Koalas, breeding like rabbits

Nine koala joeys have been born at the Australian Reptile Park since the last devastating bushfire season

Bringing a glimmer of hope, nine adorable koala joeys have been born at the Australian Reptile Park following the terrible bushfire season which devastated much of the state, including areas of the Central Coast, earlier this year.

Koala numbers have been steadily decreasing for the past 20 years due to destruction, deforestation, fragmentation, car strikes and dog attacks, with the fires claiming even more of the endangered marsupials.

The Australia Reptile Park has more than 40 koalas but is continually striving to expand this number through its conservation breeding program.

Park Director, Tim Faulkner, said every joey born holds great significance and the park has been working hard to ensure the reproduction of these animals continues to increase.

“A year-long NSW parliamentary inquiry has found koalas are on track to become extinct in the wild in NSW well before 2050 without urgent intervention to stop the destruction of their habitat,” Faulkner said.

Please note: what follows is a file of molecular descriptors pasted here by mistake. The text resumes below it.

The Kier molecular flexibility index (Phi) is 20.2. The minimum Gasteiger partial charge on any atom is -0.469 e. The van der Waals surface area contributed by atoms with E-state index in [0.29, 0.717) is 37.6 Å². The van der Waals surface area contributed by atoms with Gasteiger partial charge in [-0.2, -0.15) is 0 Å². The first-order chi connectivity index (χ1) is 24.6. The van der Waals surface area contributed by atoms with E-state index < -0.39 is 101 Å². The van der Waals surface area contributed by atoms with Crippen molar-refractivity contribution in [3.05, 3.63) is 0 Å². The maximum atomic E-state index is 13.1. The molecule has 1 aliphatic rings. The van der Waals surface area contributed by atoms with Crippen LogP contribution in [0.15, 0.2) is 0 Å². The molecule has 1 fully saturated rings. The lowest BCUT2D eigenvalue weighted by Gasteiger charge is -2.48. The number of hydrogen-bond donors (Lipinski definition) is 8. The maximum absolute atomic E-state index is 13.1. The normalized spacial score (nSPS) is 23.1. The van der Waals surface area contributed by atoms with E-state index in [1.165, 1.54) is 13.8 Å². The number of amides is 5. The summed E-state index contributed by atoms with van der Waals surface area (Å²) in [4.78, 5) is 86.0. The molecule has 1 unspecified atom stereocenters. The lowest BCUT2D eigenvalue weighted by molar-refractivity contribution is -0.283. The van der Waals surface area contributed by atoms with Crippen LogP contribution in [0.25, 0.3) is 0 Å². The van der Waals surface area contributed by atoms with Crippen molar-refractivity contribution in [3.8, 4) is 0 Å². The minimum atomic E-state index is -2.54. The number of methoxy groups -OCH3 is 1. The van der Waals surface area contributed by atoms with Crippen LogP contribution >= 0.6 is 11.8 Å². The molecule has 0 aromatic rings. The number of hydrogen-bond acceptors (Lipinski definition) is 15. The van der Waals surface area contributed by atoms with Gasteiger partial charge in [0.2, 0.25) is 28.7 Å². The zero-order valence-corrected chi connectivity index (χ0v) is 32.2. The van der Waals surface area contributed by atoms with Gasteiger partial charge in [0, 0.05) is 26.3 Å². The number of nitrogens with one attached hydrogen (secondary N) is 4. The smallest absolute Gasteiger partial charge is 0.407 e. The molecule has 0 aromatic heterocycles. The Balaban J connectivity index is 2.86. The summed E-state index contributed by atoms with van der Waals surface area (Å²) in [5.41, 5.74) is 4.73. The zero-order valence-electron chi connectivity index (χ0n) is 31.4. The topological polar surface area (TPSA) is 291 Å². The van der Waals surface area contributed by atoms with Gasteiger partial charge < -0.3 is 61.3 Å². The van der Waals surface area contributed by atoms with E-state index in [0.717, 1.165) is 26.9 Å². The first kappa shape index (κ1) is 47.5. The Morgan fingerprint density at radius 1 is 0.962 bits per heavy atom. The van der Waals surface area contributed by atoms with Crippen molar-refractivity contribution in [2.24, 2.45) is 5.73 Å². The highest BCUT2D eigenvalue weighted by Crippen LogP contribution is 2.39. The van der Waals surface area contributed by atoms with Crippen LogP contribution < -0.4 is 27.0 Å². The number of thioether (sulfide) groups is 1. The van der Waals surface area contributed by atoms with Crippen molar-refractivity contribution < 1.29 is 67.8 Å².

“The inquiry found previous estimates of 36,000 remaining marsupials in the state did not account for the effects of the 2019-20 bushfires.”

One of the nine joey’s, Ember, had a challenging start to life.

During the fires, Ember’s mother, Polly, was found unable to move as she had suffered from a laceration to the pouch, causing a serious infection.

Keepers from the park were forced to step in as the injury was making it difficult for her to care for her joey.

The mother was taken to Somersby Animal Hospital for a successful surgery, and joey Ember was bottle-fed by keeper Hayley Shute.

Despite both mother and baby experiencing some difficulty during their recovery, their story represents a symbol of hope to the rest of the koala population fighting back after the fires.

Jacinta Counihan

Related stories: Counting koalas

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